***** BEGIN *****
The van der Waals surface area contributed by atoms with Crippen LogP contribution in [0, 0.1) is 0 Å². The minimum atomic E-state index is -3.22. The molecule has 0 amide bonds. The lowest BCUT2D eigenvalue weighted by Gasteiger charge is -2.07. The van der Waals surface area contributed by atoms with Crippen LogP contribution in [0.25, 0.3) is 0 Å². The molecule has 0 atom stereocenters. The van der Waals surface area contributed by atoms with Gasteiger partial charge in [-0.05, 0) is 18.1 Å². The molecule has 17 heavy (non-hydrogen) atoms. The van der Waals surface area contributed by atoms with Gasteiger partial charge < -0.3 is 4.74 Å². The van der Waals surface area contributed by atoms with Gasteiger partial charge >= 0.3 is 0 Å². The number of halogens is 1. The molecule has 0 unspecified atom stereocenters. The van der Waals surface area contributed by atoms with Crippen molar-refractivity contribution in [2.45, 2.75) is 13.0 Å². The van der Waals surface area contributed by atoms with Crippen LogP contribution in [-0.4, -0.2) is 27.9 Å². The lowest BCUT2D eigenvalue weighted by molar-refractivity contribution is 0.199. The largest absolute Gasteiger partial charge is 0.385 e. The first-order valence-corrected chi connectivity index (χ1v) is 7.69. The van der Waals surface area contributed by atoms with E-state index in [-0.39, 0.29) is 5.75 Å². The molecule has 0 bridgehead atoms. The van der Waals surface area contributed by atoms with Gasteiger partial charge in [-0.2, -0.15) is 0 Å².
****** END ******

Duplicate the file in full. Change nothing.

The van der Waals surface area contributed by atoms with Crippen LogP contribution in [0, 0.1) is 0 Å². The minimum atomic E-state index is -3.22. The molecule has 0 amide bonds. The lowest BCUT2D eigenvalue weighted by Gasteiger charge is -2.07. The van der Waals surface area contributed by atoms with Crippen LogP contribution in [0.25, 0.3) is 0 Å². The molecule has 0 atom stereocenters. The van der Waals surface area contributed by atoms with Gasteiger partial charge in [-0.05, 0) is 18.1 Å². The molecule has 17 heavy (non-hydrogen) atoms. The van der Waals surface area contributed by atoms with Gasteiger partial charge < -0.3 is 4.74 Å². The van der Waals surface area contributed by atoms with Gasteiger partial charge >= 0.3 is 0 Å². The number of halogens is 1. The molecule has 0 unspecified atom stereocenters. The van der Waals surface area contributed by atoms with Crippen molar-refractivity contribution in [2.45, 2.75) is 13.0 Å². The van der Waals surface area contributed by atoms with Crippen LogP contribution in [-0.4, -0.2) is 27.9 Å². The lowest BCUT2D eigenvalue weighted by molar-refractivity contribution is 0.199. The largest absolute Gasteiger partial charge is 0.385 e. The first-order valence-corrected chi connectivity index (χ1v) is 7.69. The van der Waals surface area contributed by atoms with E-state index in [-0.39, 0.29) is 5.75 Å². The molecule has 0 bridgehead atoms. The van der Waals surface area contributed by atoms with Gasteiger partial charge in [-0.2, -0.15) is 0 Å².